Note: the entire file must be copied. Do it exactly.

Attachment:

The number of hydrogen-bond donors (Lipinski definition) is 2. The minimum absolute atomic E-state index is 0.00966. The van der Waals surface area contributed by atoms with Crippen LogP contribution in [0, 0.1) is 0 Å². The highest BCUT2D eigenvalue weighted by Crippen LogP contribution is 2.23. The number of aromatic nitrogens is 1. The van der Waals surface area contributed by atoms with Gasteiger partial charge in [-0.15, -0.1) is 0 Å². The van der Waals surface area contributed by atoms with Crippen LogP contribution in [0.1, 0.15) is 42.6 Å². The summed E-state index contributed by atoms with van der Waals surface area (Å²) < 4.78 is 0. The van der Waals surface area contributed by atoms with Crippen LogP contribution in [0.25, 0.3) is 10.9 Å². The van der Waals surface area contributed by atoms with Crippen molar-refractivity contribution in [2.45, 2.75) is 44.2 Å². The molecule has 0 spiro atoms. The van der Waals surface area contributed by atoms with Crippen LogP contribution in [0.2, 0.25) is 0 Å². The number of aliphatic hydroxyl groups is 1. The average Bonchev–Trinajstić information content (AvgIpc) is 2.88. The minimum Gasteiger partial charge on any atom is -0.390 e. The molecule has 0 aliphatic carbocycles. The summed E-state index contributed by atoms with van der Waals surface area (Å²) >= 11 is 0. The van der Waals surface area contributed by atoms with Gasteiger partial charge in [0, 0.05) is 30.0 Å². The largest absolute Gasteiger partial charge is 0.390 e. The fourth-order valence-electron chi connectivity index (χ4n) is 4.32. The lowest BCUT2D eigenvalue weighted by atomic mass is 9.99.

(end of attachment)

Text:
The number of hydrogen-bond donors (Lipinski definition) is 2. The minimum absolute atomic E-state index is 0.00966. The van der Waals surface area contributed by atoms with Crippen LogP contribution in [0, 0.1) is 0 Å². The highest BCUT2D eigenvalue weighted by Crippen LogP contribution is 2.23. The number of aromatic nitrogens is 1. The van der Waals surface area contributed by atoms with Gasteiger partial charge in [-0.15, -0.1) is 0 Å². The van der Waals surface area contributed by atoms with Crippen LogP contribution in [0.1, 0.15) is 42.6 Å². The summed E-state index contributed by atoms with van der Waals surface area (Å²) < 4.78 is 0. The van der Waals surface area contributed by atoms with Crippen LogP contribution in [0.25, 0.3) is 10.9 Å². The van der Waals surface area contributed by atoms with Crippen molar-refractivity contribution in [2.45, 2.75) is 44.2 Å². The molecule has 0 spiro atoms. The van der Waals surface area contributed by atoms with Crippen LogP contribution in [0.2, 0.25) is 0 Å². The number of aliphatic hydroxyl groups is 1. The average Bonchev–Trinajstić information content (AvgIpc) is 2.88. The minimum Gasteiger partial charge on any atom is -0.390 e. The molecule has 0 aliphatic carbocycles. The summed E-state index contributed by atoms with van der Waals surface area (Å²) >= 11 is 0. The van der Waals surface area contributed by atoms with Gasteiger partial charge in [0, 0.05) is 30.0 Å². The largest absolute Gasteiger partial charge is 0.390 e. The fourth-order valence-electron chi connectivity index (χ4n) is 4.32. The lowest BCUT2D eigenvalue weighted by atomic mass is 9.99.